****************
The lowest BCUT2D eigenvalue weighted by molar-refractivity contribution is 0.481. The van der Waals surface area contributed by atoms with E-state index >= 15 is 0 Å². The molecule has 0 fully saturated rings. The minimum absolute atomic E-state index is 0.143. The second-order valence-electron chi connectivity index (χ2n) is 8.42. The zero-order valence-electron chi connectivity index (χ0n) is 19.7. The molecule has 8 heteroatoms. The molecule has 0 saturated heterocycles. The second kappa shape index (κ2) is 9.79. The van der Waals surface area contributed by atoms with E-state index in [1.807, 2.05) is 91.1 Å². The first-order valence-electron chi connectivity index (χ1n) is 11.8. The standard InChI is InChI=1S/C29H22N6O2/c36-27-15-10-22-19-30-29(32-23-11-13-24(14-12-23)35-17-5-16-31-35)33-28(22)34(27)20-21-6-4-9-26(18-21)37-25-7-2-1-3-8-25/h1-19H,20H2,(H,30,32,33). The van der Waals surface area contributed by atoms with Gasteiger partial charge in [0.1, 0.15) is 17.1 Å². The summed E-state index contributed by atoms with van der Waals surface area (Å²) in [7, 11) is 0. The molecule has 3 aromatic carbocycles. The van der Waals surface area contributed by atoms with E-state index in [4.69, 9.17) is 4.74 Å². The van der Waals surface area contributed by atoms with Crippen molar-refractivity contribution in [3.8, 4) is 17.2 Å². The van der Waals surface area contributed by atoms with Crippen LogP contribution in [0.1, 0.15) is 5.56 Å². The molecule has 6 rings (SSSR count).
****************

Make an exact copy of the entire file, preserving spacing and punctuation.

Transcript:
The lowest BCUT2D eigenvalue weighted by molar-refractivity contribution is 0.481. The van der Waals surface area contributed by atoms with E-state index >= 15 is 0 Å². The molecule has 0 fully saturated rings. The minimum absolute atomic E-state index is 0.143. The second-order valence-electron chi connectivity index (χ2n) is 8.42. The zero-order valence-electron chi connectivity index (χ0n) is 19.7. The molecule has 8 heteroatoms. The molecule has 0 saturated heterocycles. The second kappa shape index (κ2) is 9.79. The van der Waals surface area contributed by atoms with E-state index in [1.807, 2.05) is 91.1 Å². The first-order valence-electron chi connectivity index (χ1n) is 11.8. The standard InChI is InChI=1S/C29H22N6O2/c36-27-15-10-22-19-30-29(32-23-11-13-24(14-12-23)35-17-5-16-31-35)33-28(22)34(27)20-21-6-4-9-26(18-21)37-25-7-2-1-3-8-25/h1-19H,20H2,(H,30,32,33). The van der Waals surface area contributed by atoms with Gasteiger partial charge in [0.1, 0.15) is 17.1 Å². The summed E-state index contributed by atoms with van der Waals surface area (Å²) in [7, 11) is 0. The molecule has 3 aromatic carbocycles. The van der Waals surface area contributed by atoms with E-state index in [4.69, 9.17) is 4.74 Å². The van der Waals surface area contributed by atoms with Crippen molar-refractivity contribution in [3.8, 4) is 17.2 Å². The van der Waals surface area contributed by atoms with Crippen LogP contribution in [0.1, 0.15) is 5.56 Å². The molecule has 6 rings (SSSR count).